AI needs a regulatory ecoystem like your car, not a Czar
No single entity tells you to stay in your lane, why should brainboxes be any different?
The world will need an ecosystem of interlocking AI regulators, pundits argued at the ATxSG conference in Singapore today.
Across several sessions, the advent of generative AI was hailed by many at the conference as a defining moment in human history, on par widespread use with fossil fuels or the industrial revolution.
The emerging technology naturally had its own segment at the summit, with much discussion over regulation. As government and industry engaged in a robust back and forth, two themes emerged: comparisons of generative AI regulation with laws applied to motor automobile laws, and lawyers should not use ChatGPT to write case briefs.
Last week, a lawyer did exactly that, complete with citations of six past court decisions – on cases that didn't exist.
According to Kat Frith Butterfield, executive director of the World Economic Forum-associated Centre for Trustworthy Technology, that lawyer even asked ChatGPT to verify that the cases cited were real.
Almost every panel The Reg attended involved experts having a chuckle at the lawyer's folly.
But it also left a lot of people thinking: is the end user at fault for generative AI's hallucinations - the polite term used to describe mistakes made by the digital brainboxes.
Global AI Ethics and Regulatory Leader at EY Dr Ansgar Koene expressed a dislike for the term on grounds it anthropomorphizes machine-made errors. Applying a term for human behaviour to a computer's output can lead people to misunderstand what exactly is happening, Koene argued.
"Generative AI is not operating in an altered state, but rather how it is supposed to," said Koene. He then posed the question: "How do we shape government around generative AI if we don't know how it's used?"
And that in turn prompts another question: Who is at fault in this scenario?
"Doctors and lawyers are using these tools," suggested Butterfield. "It's even more important when non-experts are using these tools that there is accountability, non-liability. If you aren't an expert, where do you go to check the tool? The onus should be on those creating it."
And with that thought process, almost every panel The Reg attended ended up leaning into the car metaphor – and not just because cars and AI are fun to drive, expensive to run, and dangerous after ten beers. Rather, AI likely needs regulating in the same way society has regulated the automobile industry.
- Top AI execs tell US Senate: Please, please pour that regulation down on us
- Here's how the data we feed AI determines the results
- Netherlands digital minister smacks down Big Tech over AI regs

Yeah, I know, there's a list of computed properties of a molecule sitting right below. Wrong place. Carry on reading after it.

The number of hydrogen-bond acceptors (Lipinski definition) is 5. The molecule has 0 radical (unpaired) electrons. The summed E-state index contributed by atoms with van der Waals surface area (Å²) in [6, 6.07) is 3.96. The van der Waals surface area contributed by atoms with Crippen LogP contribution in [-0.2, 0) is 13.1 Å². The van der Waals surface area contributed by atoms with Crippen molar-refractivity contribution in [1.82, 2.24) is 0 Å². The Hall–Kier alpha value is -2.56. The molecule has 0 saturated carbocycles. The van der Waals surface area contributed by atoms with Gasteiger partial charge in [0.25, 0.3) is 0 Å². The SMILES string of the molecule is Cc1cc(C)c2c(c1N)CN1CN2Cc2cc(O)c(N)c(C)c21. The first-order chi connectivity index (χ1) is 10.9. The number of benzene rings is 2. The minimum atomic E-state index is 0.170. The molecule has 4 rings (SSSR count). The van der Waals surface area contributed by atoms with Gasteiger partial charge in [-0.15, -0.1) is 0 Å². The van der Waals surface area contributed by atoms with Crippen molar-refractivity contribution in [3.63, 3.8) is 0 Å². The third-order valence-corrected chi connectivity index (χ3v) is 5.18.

- Healthcare org with over 100 clinics uses OpenAI's GPT-4 to write medical records
"Whenever you produce a new car, you first want to make sure that it's safe to drive before you allow it to be in the streets," said Netherlands' minister for digitalization, Alexandra van Huffelen.
But it's not only manufacturers who are required to conduct rigorous tests and follow standards. Drivers need licenses and must register their vehicle, which must undergo emissions testing. Roads are built to certain standards, and traffic flows are regulated with traffic lights, signs, and speed limits. Parking is only permitted in certain places.
Butterfield even pondered out loud on Tuesday whether insurance to mitigate risks of generative AI would ever become the norm.
"It's not just about the cars and the roads, but also the city and the way we build the city matters," summed up Koene.
Generative AI frameworks also must consider how they are advertised, how data is managed with consent and secured, and how it is affected by copyright law – the list goes on.
The inevitable conclusion is that any resulting regulatory framework will be an ecosystem, not a top-down effort bossed by an AI cop. And for a technology that is less than a year old, regulation is coming in fast.
"I think the level of international cooperation between US and its allies in Europe and elsewhere is actually phenomenal in the area of AI policy, and there's a lot of harmonization effort going on," said Nvidia vice president Keith Strier – a man whose employer, a maker of AI hardware, has many reasons to push back on AI regulation.
But even as he pushed back against government, he suggested the tech could be regulated by professional standards, social norms that define boundaries, and education – reminiscent of a "Big Society" approach.
"This technology has been in the marketplace for six months, I've never seen this much activity," Strier said, downplaying the need for urgent action.
But at least this week in Singapore, that opinion – that generative AI may be getting more attention than it needs – seemed to be in the minority. ®